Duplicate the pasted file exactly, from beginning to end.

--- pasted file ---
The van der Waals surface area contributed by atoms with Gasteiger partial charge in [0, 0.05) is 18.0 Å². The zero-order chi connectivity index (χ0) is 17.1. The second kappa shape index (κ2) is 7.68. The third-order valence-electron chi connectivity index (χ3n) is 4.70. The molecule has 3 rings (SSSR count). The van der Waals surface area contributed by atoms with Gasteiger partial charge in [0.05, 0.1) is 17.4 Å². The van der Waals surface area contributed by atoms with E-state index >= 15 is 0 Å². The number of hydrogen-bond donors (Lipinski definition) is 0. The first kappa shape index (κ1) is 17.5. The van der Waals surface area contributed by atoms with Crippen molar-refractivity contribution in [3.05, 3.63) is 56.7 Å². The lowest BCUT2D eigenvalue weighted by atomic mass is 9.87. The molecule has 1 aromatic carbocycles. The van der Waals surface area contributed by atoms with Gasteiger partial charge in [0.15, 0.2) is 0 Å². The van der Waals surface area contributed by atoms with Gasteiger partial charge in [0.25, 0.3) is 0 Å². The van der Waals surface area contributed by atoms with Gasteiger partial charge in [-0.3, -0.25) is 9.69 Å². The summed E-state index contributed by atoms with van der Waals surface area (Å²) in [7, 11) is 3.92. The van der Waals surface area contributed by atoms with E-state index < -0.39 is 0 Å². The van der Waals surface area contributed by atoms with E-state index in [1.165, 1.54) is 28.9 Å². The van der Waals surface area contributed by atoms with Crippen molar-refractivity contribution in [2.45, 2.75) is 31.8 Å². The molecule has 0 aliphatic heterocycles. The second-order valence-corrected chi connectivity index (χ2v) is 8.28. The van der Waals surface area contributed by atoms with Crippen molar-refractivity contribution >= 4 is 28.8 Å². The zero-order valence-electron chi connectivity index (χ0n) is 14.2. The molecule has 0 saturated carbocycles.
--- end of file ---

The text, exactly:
The van der Waals surface area contributed by atoms with Gasteiger partial charge in [0, 0.05) is 18.0 Å². The zero-order chi connectivity index (χ0) is 17.1. The second kappa shape index (κ2) is 7.68. The third-order valence-electron chi connectivity index (χ3n) is 4.70. The molecule has 3 rings (SSSR count). The van der Waals surface area contributed by atoms with Gasteiger partial charge in [0.05, 0.1) is 17.4 Å². The van der Waals surface area contributed by atoms with E-state index >= 15 is 0 Å². The number of hydrogen-bond donors (Lipinski definition) is 0. The first kappa shape index (κ1) is 17.5. The van der Waals surface area contributed by atoms with Crippen molar-refractivity contribution in [3.05, 3.63) is 56.7 Å². The lowest BCUT2D eigenvalue weighted by atomic mass is 9.87. The molecule has 1 aromatic carbocycles. The van der Waals surface area contributed by atoms with Gasteiger partial charge in [0.15, 0.2) is 0 Å². The van der Waals surface area contributed by atoms with Gasteiger partial charge in [0.25, 0.3) is 0 Å². The van der Waals surface area contributed by atoms with Gasteiger partial charge in [-0.3, -0.25) is 9.69 Å². The summed E-state index contributed by atoms with van der Waals surface area (Å²) in [7, 11) is 3.92. The van der Waals surface area contributed by atoms with E-state index < -0.39 is 0 Å². The van der Waals surface area contributed by atoms with E-state index in [1.165, 1.54) is 28.9 Å². The van der Waals surface area contributed by atoms with Crippen molar-refractivity contribution in [2.45, 2.75) is 31.8 Å². The molecule has 0 aliphatic heterocycles. The second-order valence-corrected chi connectivity index (χ2v) is 8.28. The van der Waals surface area contributed by atoms with Crippen molar-refractivity contribution >= 4 is 28.8 Å². The zero-order valence-electron chi connectivity index (χ0n) is 14.2. The molecule has 0 saturated carbocycles.